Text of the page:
Tag: cats in video games

PITB Reviews: Ghostwire Tokyo: Cats Play A Central Role In This Japanese Horror Game

The premise of Ghostwire: Tokyo is simple: The entire human population of the city has vanished in some mysterious, cataclysmic supernatural event, leaving the heart of Tokyo silent, vacant and draped in an ethereal fog.

Instead of the bustle of humanity, the city is now populated by demons and yōkai, which are roughly equivalent to ghosts in Japanese folklore.

Only one human survives: Akito, our protagonist. He remains alive due to pure luck after a spirit named KK inhabits his body, intending to use it to fight the supernatural forces that have emptied Tokyo of its human inhabitants.

Akito and KK come to an uneasy truce sharing one body due to their aligned goals. KK’s presence not only allows Akito to survive the malevolent forces at work, but also imbues him with fantastic elemental powers to wield against the yōkai prowling the otherwise empty streets: He can summon wind, fire and water, and cleanse spirits and locations with Shinto prayer rituals.

Akito is set on rescuing his sister from sharing the same fate as hundreds of thousands of others, while KK spent his human life — and now his afterlife — trying to stop the mysterious figure behind the spirit invasion from harvesting human souls. For Akito to do the former, he and KK must do the latter.

Oh, and there are animals — lots of scared, confused cats and dogs who don’t know what to make of the city’s supernatural new inhabitants and don’t understand why the humans have gone missing. KK’s powers allow Akito to read animals’ thoughts.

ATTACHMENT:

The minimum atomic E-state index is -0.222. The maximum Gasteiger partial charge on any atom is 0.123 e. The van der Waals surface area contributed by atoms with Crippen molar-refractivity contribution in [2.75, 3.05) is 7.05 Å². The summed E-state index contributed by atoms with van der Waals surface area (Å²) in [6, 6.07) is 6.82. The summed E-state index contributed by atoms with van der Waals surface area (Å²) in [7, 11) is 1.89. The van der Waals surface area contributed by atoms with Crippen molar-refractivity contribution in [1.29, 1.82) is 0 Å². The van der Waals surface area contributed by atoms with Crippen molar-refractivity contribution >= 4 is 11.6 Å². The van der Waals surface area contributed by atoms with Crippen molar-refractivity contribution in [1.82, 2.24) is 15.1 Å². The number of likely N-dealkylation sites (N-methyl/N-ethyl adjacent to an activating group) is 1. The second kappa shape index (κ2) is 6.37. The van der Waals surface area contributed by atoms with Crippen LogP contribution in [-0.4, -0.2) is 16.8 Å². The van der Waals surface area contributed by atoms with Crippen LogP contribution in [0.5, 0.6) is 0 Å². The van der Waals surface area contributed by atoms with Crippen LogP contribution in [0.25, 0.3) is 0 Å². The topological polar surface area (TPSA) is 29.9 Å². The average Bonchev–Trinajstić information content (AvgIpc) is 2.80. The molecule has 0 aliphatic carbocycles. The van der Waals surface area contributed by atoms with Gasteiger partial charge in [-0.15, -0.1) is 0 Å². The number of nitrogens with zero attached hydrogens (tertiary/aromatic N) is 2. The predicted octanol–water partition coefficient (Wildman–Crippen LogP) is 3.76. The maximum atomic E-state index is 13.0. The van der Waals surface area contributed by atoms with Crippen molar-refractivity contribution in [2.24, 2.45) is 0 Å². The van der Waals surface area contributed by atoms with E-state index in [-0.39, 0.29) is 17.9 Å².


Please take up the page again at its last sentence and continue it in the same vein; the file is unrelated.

“I can’t smell my buddy anywhere,” a confused dog tells me early in the game, whimpering as he wanders near the Shibuya scramble crossing.

It’s worth paying attention to Ghostwire’s lost pets. Feed a dog and the good boy could lead you to a cache of cash or a Jizo statue where you can say a prayer and augment your powers. Stop to pet and talk to a cat, and she might tell you a yokai is hiding nearby, disguising itself as an every day object.

True to a country obsessed with felines going back centuries, a cat isn’t always just a cat in the world of Ghostwire: Tokyo.

There are your regular domestic pets and strays, which are simply called neko, the Japanese word for cat. Akito encounters them often, comforts them and can read their thoughts with KK’s powers. Like the dogs, they’re confused, scared and hungry.

Then there are nekomata, which are the spirits of domestic cats who have become yōkai. Nekomata have made themselves at home in the absence of humans, showing their entrepreneurial spirit. The ghost cats have taken over every convenience store and kiosk in the city, urging Akito and KK to buy their snacks and supernatural wares to “be purrpared” for what awaits them.

“You’ve gotta spend money to make money,” one nekomata tells me, “so why not spend it here with meow?”

Nekomata are not to be confused with bakeneko, who are also yōkai but differ from their spirit cat cousins in subtle ways. Bakeneko can be friendly, mischievous or ambivalent, they can move without making a sound, and like nekomata they can speak and understand human language. Unlike nekomata, which have two tails, bakeneko only have one.

Finally, there are maneki neko. You’ve seen maneki neko even if you don’t realize it, probably on the counter of your local Japanese grocery, sushi house or Chinese restaurant. They’re the smiling, beckoning cats who are said to bring good fortune, health and other benefits. They’re based on the legend of a friendly cat who led a road-weary Japanese feudal lord and his men to a sanctuary just before a violent thunderstorm centuries ago, and have become ubiquitous in Japan and wider Asian culture.

For a game with a grim premise set in an empty but lived-in city, there’s plenty of bizarre humor as well. One mission has you delivering toilet paper to a human spirit who really, really needs to wipe after an epic bowel movement before he can move on and rest easy in the afterlife.